If you find time, I'd sincerely like to know how one can reconcile pacifism in the face of an enemy who at best will impose a dramatic loss of freedom and a radical change of life, and at worst just wants you dead?

Hugo

Scof, let me direct you to those who can answer your questions better than I. Two of my heroes, Jim Wallis and Stanley Hauerwas, had a discussion on exactly these topics in Sojourners:

http://www.sojo.net/index.cfm?action=news.display_archives&mode=current_opinion&article=CO_010702h

John

We have just had ANZAC Day here. Annika is absolutely right that "freedom don't come cheap". Our veterans (God bless them) paid, and keep on paying, so that I didn't have to worry about a Japanese landing on the beach 10 k from my house, Japanese administration reducing white farmers to slavery (Their words, not mine), and a racially divided society based on cruelty, barbarism and Emperor-worship. I am thankful indeed to still have the touchstones of my philosophy intact (The crown and the bible), not to mention my own family. That, I owe General Freyberg, Field Marshal Lord Montgomery, George VI and Earl Mountbatten, not John Howard Yoder, Menno Simons or George Fox. That, I owe my grandparents, and Peter Fraser (Lab!), who had the courage to stand against a "terrible and pagan evil". I owe the ANZAC veterans, and I cannot and will not say that their sacrifice was wrong, or in any way theologically suspect. "Greater love hath no man than this, that he lays down his life for his friends". Or in defence of his nation, religion and Law. "Their name liveth forevermore", for a reason. Quite literally, the policeman's truncheon saved us from extermination by the Japs. Pacifism didn't.

Ralph Luker

"the Japs"? John, it sounds like you're carrying a heavy burden. You might want to let some of that go. Hugo had some very interesting things to say about the incomparability of the death of Jesus and the death of soldiers in war. You might want to read them again.

Jonathan Dresner

John: Yes, military force defeated the Japanese. The proper question, though, is "why was there a Japanese threat in the first place?" And a lot of the answer comes back to Western imperialism, both the proximate European and American forces and the racial and social and strategic theories which underpinned imperialism. If you want to pile on, you can include the concept of nationalism (there's a lot of debate in Japanese studies circles about pre-Meiji nationalism, and the best summary I can give you is "no, except perhaps when threatened by external societies") and the legal stuctures which the Japanese borrowed to establish the chauvinistic Imperial state.

In other words, as much as I am proud of my grandfather's and great-uncle's service in WWII, and my father's years of contribution to the technical abilities of our military, I would rather consider the situations broadly and deeply enough that similar situations are prevented in the future.

Jonathan Dresner

Scof: First, we have to distinguish between pacifism and passivity. Pacifism, to be viable, cannot simply be a negative response. It must include active opposition to the violence and repression which it faces.

I cannot and will not speak for the Jews (and others, including pacifists) who perished in the Holocaust, but they were, in spite of their numbers, alone. This was very much by design: the groups targeted for extermination were marginalized, separated out, taken sequentially instead of simultaneously. Most made a strategic choice to attempt to survive through compliance, and I will not criticize that: it was a rational choice, though we now know that they did not have the information necessary to effectively consider alternatives. Active pacifism requires community and solidarity to function properly. And I'm not the right person to speak to a pacifists' response to the Holocaust: anyone who comes for my family or my friends will suffer.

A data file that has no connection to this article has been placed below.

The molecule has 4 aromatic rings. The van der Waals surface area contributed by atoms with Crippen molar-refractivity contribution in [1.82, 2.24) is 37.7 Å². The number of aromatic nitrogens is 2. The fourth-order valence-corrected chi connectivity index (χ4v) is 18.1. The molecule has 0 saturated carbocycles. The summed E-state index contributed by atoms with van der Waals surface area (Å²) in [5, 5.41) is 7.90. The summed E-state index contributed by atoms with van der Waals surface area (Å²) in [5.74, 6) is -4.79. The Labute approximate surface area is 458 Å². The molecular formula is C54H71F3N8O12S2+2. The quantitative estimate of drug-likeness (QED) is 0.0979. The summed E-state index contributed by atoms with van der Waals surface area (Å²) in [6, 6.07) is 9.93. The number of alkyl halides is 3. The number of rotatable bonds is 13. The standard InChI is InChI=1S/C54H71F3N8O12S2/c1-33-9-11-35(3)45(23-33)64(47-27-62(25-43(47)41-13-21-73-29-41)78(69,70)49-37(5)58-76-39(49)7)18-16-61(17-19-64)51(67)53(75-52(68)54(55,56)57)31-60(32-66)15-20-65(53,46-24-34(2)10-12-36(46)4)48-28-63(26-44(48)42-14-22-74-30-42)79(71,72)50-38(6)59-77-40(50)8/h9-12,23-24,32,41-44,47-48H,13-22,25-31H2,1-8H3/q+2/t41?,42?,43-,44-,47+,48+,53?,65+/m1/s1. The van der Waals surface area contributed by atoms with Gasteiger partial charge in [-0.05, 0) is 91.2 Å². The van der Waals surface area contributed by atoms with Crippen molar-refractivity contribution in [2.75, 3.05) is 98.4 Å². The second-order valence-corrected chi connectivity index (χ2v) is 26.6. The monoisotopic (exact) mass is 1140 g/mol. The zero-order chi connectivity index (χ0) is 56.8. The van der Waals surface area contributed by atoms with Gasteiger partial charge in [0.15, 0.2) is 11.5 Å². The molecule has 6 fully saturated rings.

The proper pacifist response to unprovoked violence, as in the 9/11/01 attacks, is not capitulation. It is determination and persistence. Preferably coupled with intelligent consideration of the stated and actual roots of the violent act and, if necessary, adaptation and other creative responses.

John

Ralph,

Mate, if I wanted to be racist or degrogatory about the Empire of Japan or any of the citizens thereof, as opposed to what I actually was (in a hurry, having 7 minutes to finish and get to a lecture), I could have done much better (or worse!) than a shorthand "Japs". Nevertheless, for the sake of tender consciences, those who might have been affected, and the record, I do not hold a grudge, even against those militarists who caused so much suffering. They were devotees of an evil cause. Am I passionate about this subject? Yes. It's April 26th, so sue me. Did I read what Hugo said? Yes. Do I agree? No. This is not an unusual phenomenon ;-). Although, of course, there is no real comparison between Jesus and an ordinary soldier, the principle is worthy of honour. They sacrificed their lives so that I could have freedom from an ideology of "terror and barbarism". (There are many Japanese who say the same). I respect the conscience of pacifists. But sometimes, when you are dealing with an enemy who has a seared (or non-existent) conscience, a clonk on the head is the only, and the right thing to do. But, I'm what Hugo and Yoder call a "Constantian". I would say that.

d-rod

Scof: With all due respect, one can only respond to the greatest extremes of human evil with the most extreme form of love.

Sometimes war may be the most extreme form of love, Dr. Schwyzer. It obviously should not be equated with Jesus' command to take up the cross for obvious reasons, but no one really has a very good idea of anything Jesus truly said anyway. Radical Islam is the enemy of all civilization including the people of the Middle East. Our troops' sacrifice should not be demeaned or undermined by your anti-war anti-Bush sermons.